15 March 2020
In AGROinLOG project, the Spanish agro-industry “Pascual Sanz” produced herbaceous blend pellets for the energy market which were satisfactory validated by means of combustion tests in different facilities.
First in CIRCE’s combustion facilities, in a fixed bed reactor and an industrial boiler based on a grill burner. Good CO emissions were obtained in all blends tested, being lower than 500 mg/ N m3 d. b., as per the standard for this kind of installation (between 150-500 kW).
When comparing these biofuels to the reference fuel (100 % forestry wood pellet), the main drawback was related to sintering and deposition problems associated to the ash. As a result, it was concluded that in order to avoid sintering problems, the new fuels should have a low ash content, low Si content and high Ca+Mg content; to avoid problems of deposition, the fuels should have a low percentage of ash, few fines and a low content of S and Cl.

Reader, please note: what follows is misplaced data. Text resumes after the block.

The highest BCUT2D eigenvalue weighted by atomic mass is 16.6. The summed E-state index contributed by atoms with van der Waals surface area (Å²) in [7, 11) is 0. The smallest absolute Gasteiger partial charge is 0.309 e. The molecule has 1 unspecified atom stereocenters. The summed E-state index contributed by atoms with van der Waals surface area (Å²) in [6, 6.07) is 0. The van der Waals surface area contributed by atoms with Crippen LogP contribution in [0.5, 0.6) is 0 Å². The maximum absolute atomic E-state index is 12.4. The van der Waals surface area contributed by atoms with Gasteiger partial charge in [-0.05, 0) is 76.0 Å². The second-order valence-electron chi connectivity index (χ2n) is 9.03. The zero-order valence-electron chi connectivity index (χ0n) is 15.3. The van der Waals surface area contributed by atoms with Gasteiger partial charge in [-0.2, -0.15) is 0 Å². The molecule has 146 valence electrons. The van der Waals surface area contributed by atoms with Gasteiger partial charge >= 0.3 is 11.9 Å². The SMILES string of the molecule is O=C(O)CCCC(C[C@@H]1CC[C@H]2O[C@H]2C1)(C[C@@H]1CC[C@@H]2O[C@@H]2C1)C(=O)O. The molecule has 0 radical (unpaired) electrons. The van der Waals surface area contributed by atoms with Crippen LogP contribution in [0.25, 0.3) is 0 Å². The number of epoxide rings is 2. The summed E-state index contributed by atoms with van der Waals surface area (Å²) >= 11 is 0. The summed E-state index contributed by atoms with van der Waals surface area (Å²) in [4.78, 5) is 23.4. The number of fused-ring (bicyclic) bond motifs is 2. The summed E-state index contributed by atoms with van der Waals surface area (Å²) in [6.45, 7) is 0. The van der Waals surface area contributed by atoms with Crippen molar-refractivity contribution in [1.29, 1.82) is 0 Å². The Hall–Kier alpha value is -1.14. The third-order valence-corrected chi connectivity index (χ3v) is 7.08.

The blends were tested and compared. In terms of combustion performance, the WSP family (wheat straw pellets) presented better results than the MSP family (maize stalk pellets). Finally, the blend selected was the one with 60 % wheat straw and 40 % forestry wood, since it achieved a good behaviour compared to the reference fuel (100 % forestry pellet), in terms of emissions, yield, sintering and deposition phenomena, satisfying also the ISO standard. In economic terms, the selling price, was also quite competitive compared to industrial woody pellets.
Moreover, the new products were validated with several industrial end-users including two agro-industries, one domestic user and one boiler manufacturer.
All the validators qualified the tests performed as “satisfactory” or “very satisfactory”, as they did not have any problems with the operation of the boiler. The only inconvenient was the quantity of ashes generated, but the automatic cleaning was able to remove the ashes, so no problems were found during operation. All the validators indicated that they would be interested in the new products if the purchasing price were more competitive than their current biofuel in terms of €/kWh.